Five Graphs That Explain How The Fed Creates Extreme Real Estate Price Movements

By Daniel R. Amerman, CFA

Real estate prices have behaved in a way over the last 20 or so years that has been almost completely outside of historic averages. Single family residences used to be a remarkably stable market that was insulated from the sharp gyrations of the stock and bond markets, never moving more than about 10% above or below long term inflation-adjusted average home prices, and always returning to average if prices moved too far away.

In the modern era, the long-term historic patterns and metrics that used to govern residential real estate pricing have completely shattered and have been replaced by something new. Real estate prices have been much higher on average, but have also become many times more volatile, with profits and losses that move at lightning speed and are a multiple of the old norms.

As explored in the five graphs below, the fundamentals governing real estate valuation have changed, and understanding how prices work in the modern era requires taking new factors into account. National average home prices no longer exist in isolation, but are now much more tightly governed by such factors as changes in Federal Reserve monetary policy and cyclical changes in yield curve spreads.

The vocabulary is different than it used to be - but it is understandable, as explained with the five graphs below. The rewards are well worth the effort, as the price gyrations of the last two decades change from being extreme and bizarre to becoming logically consistent. When we understand why the recent past has been so different from long term averages, then we can also understand why some of the largest real estate losses and profits in history may still be ahead of us - but what will govern those losses and profits are factors that few real estate investors are taking into account today.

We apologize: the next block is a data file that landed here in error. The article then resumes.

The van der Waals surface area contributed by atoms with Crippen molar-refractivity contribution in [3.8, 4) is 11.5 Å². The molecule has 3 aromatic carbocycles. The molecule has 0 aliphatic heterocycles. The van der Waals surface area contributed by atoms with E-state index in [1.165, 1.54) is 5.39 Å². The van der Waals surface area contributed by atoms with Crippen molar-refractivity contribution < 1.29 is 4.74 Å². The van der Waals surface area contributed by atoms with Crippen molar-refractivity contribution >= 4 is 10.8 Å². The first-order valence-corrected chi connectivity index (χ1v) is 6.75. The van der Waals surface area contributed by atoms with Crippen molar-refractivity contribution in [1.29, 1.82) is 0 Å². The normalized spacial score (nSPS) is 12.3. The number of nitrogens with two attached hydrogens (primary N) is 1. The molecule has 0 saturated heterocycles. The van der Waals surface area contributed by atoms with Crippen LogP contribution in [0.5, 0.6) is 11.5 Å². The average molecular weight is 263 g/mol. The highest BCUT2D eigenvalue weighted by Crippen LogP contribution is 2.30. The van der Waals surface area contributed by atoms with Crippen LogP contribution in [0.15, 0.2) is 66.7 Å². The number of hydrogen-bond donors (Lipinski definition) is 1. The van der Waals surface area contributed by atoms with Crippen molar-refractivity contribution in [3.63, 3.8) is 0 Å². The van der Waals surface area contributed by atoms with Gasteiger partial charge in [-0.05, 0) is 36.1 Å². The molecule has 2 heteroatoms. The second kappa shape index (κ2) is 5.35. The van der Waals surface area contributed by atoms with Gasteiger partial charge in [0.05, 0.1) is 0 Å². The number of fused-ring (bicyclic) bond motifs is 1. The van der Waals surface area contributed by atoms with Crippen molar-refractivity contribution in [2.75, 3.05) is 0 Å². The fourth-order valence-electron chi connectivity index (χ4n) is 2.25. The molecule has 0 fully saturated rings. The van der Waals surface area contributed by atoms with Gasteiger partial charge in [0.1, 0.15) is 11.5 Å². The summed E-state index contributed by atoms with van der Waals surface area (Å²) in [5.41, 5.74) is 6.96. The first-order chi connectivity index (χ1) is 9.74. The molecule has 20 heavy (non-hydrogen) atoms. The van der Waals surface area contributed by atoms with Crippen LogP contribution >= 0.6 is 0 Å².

This analysis is part of a series of related analyses, an overview of the rest of the series is linked here. In this particular analysis we will use the five graphs to explore the time period when real estate prices and valuations first broke out of their historical range, and began behaving in a way that was quite different from what had been seen in the past.

Quick Recap Of Supporting Analyses

While this analysis can be read and understood on its own, it is supported by four other analyses that go into much more detail on some of issues and opportunities that are discussed.

#1) The graph above was developed in the analysis "Is Traditional Financial Planning Blind To The New Sources Of Profits?" (linked here), which compared housing prices before and after the collapse of the tech stock bubble and the resulting recession. As can be readily seen above in the golden area of the graph, real estate prices and the volatility of real estate price changes have radically changed when compared to the prior decades, in a manner that is inconsistent with some of the foundations of traditional financial planning.